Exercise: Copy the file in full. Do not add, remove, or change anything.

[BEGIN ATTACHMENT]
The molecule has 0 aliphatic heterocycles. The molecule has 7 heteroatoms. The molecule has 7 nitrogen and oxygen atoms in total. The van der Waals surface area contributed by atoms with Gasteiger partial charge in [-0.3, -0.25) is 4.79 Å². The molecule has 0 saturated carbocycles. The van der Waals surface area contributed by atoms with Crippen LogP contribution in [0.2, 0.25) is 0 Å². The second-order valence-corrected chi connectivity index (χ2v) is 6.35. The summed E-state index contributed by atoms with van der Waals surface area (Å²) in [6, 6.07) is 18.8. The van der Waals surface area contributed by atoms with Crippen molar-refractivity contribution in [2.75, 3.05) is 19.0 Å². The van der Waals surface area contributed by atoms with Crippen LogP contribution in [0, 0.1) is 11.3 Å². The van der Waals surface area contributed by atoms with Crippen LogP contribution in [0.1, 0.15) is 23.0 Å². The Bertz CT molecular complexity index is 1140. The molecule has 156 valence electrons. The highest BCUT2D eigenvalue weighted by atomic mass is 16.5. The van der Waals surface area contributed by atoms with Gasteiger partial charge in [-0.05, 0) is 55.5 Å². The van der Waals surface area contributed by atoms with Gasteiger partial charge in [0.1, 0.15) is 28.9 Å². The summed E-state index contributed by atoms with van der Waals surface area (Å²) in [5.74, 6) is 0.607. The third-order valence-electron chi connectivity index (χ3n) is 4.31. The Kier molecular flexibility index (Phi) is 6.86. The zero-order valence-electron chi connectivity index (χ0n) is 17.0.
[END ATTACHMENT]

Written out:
The molecule has 0 aliphatic heterocycles. The molecule has 7 heteroatoms. The molecule has 7 nitrogen and oxygen atoms in total. The van der Waals surface area contributed by atoms with Gasteiger partial charge in [-0.3, -0.25) is 4.79 Å². The molecule has 0 saturated carbocycles. The van der Waals surface area contributed by atoms with Crippen LogP contribution in [0.2, 0.25) is 0 Å². The second-order valence-corrected chi connectivity index (χ2v) is 6.35. The summed E-state index contributed by atoms with van der Waals surface area (Å²) in [6, 6.07) is 18.8. The van der Waals surface area contributed by atoms with Crippen molar-refractivity contribution in [2.75, 3.05) is 19.0 Å². The van der Waals surface area contributed by atoms with Crippen LogP contribution in [0, 0.1) is 11.3 Å². The van der Waals surface area contributed by atoms with Crippen LogP contribution in [0.1, 0.15) is 23.0 Å². The Bertz CT molecular complexity index is 1140. The molecule has 156 valence electrons. The highest BCUT2D eigenvalue weighted by atomic mass is 16.5. The van der Waals surface area contributed by atoms with Gasteiger partial charge in [-0.05, 0) is 55.5 Å². The van der Waals surface area contributed by atoms with Gasteiger partial charge in [0.1, 0.15) is 28.9 Å². The summed E-state index contributed by atoms with van der Waals surface area (Å²) in [5.74, 6) is 0.607. The third-order valence-electron chi connectivity index (χ3n) is 4.31. The Kier molecular flexibility index (Phi) is 6.86. The zero-order valence-electron chi connectivity index (χ0n) is 17.0.